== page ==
15.3 C
Saturday, May 4, 2024

Investing guru Warren Buffett draws thousands, but Charlie Munger’s zingers will be missed

OMAHA, Neb. — Warren Buffett’s company reported a steep drop in earnings Saturday because the paper value of its investments fell, but the tens of thousands of shareholders filling an Omaha arena to hear Buffett answer questions at the annual meeting later can take heart that Berkshire Hathaway’s many businesses performed well.

Berkshire reported a $12.7 billion profit, or $8.825 per Class A share, in the quarter. That’s roughly one-third of the $35.5 billion, or $24,377 per A share, that Berkshire reported a year ago.

But those figures were heavily swayed by a large drop in the paper value of Berkshire’s investments. That’s why Buffett encourages investors to pay more attention to the conglomerate’s operating earnings that exclude the investment figures. By that measure, Berkshire’s operating earnings jumped 39% to $11.222 billion from last year’s $8.065 billion as its insurance companies led a strong performance.

The three analysts surveyed by FactSet Research had predicted operating earnings of $6,701.87 per Class A share.

Buffett did sell off nearly $6 billion in stocks during the quarter, including trimming about 13% of Berkshire’s massive Apple stake. The investment in the iPhone maker is still the biggest one in the $364 billion portfolio at $135.4 billion.

But the estimated value of Berkshire’s Apple stake suggests that Buffett sold off more than 100 million shares. Buffett has said he invested in Apple’s stock because of how devoted consumers are to the iPhone and other Apple products.

Apple CEO Tim Cook, who is at the Berkshire meeting, told CNBC that he still considers it a privilege to have Berkshire as a major shareholder.

Berkshire reported a $2.6 billion underwriting profit at its insurers, up from $911 million a year ago.

BNSF railroad’s profits did disappoint and drop 8% to $1.143 billion, but most of its many other companies delivered solid results, including a 72% jump in operating profits at the utility unit that added $717 million to Berkshire’s total.

Berkshire’s revenue grew 5% to $89.87 billion in the quarter. The two analysts who reported estimates to FactSet predicted $87.044 billion revenue.

With no major acquisitions in sight, Berkshire’s massive cash pile continued to grow to a record $188.993 billion in the quarter. Berkshire even spent $2.6 billion repurchasing shares during the first three months of the year, but its companies that include Geico insurance, BNSF railroad, several major utilities and an assortment of dozens of others keep generating mountains of cash.

The main arena was already three-quarters full within half an hour of the doors opening Saturday because people are always eager to vacuum up tidbits of wisdom from billionaire Warren Buffett, who famously dubbed the meeting ‘Woodstock for Capitalists.’

But a key ingredient is missing this year: It’s the first meeting since Vice Chairman Charlie Munger died.

For decades, Munger shared the stage with Buffett every year for the marathon question and answer session that is the event’s centerpiece. Munger routinely let Buffett take the lead with expansive responses that went on for several minutes. Then Munger himself would cut directly to the point. He is remembered for calling cryptocurrencies stupid, telling people to “marry the best person that will have you” and comparing many unproven internet businesses in 2000 to “turds.”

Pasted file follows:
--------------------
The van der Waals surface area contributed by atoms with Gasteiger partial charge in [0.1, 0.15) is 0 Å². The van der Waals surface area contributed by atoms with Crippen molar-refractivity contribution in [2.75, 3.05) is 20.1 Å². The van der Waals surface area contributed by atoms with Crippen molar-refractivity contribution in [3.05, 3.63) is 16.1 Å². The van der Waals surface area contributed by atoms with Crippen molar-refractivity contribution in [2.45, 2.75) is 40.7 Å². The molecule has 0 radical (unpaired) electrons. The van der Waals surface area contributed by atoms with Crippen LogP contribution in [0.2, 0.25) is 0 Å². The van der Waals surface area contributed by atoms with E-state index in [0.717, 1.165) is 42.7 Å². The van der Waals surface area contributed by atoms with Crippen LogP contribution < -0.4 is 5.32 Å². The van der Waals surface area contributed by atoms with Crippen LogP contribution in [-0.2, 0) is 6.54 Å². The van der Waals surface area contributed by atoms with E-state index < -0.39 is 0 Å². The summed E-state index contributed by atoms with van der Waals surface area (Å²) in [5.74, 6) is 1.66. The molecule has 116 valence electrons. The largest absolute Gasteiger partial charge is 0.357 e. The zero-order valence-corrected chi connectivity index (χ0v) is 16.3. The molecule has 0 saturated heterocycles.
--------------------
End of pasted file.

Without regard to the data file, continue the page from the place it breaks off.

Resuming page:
He and Buffett functioned as a classic comedy duo, with Buffett offering lengthy setups to Munger’s witty one-liners. Together, they transformed Berkshire from a floundering textile mill into a massive conglomerate made up of a variety of interests, from insurance companies such as Geico to BNSF railroad to several major utilities and an assortment of other companies.

Munger often summed up the key Berkshire’s success as “trying to be consistently not stupid, instead of trying to be very intelligent.” He and Buffett also were known for sticking to businesses they understood well.

“Warren always did at least 80% of the talking. But Charlie was a great foil,” said Stansberry Research analyst Whitney Tilson, who was looking forward to his 27th consecutive meeting with a bit of a heavy heart because of Munger’s absence.

That absence, however, may well create space for shareholders to get to know better the two executives who directly oversee Berkshire’s companies: Ajit Jain, who manages the insurance units, and Greg Abel, who handles everything else. Abel will one day replace the 93-year-old Buffett as CEO.

Morningstar analyst Greggory Warren said he hopes Abel will speak up more this year and let shareholders see some of the brilliance Berkshire executives talk about. Ever since Munger let it slip at the annual meeting three years ago that Abel would be the successor, Buffett has repeatedly reassured investors that he’s confident in the pick.

Experts say the company has a solid culture built on integrity, trust, independence and an impressive management roster ready to take over.

“Greg’s a rock star,” said Chris Bloomstran, president of Semper Augustus Investments Group. “The bench is deep. He won’t have the same humor at the meeting. But I think we all come here to get a reminder every year to be rational.”


For more AP coverage of Warren Buffett look here: https://apnews.com/hub/warren-buffett. For Berkshire Hathaway news, see here: https://apnews.com/hub/berkshire-hathaway-inc. Follow Josh Funk online at https://www.twitter.com/funkwrite and https://www.linkedin.com/in/funkwrite.

Michael Maren
Michael Maren
Former marine biologist who likes to spend as much time in the tropics as possible, due to a horrible time I once had in Alaska. Brrrr.

Related Articles


Please enter your comment!
Please enter your name here

Latest Articles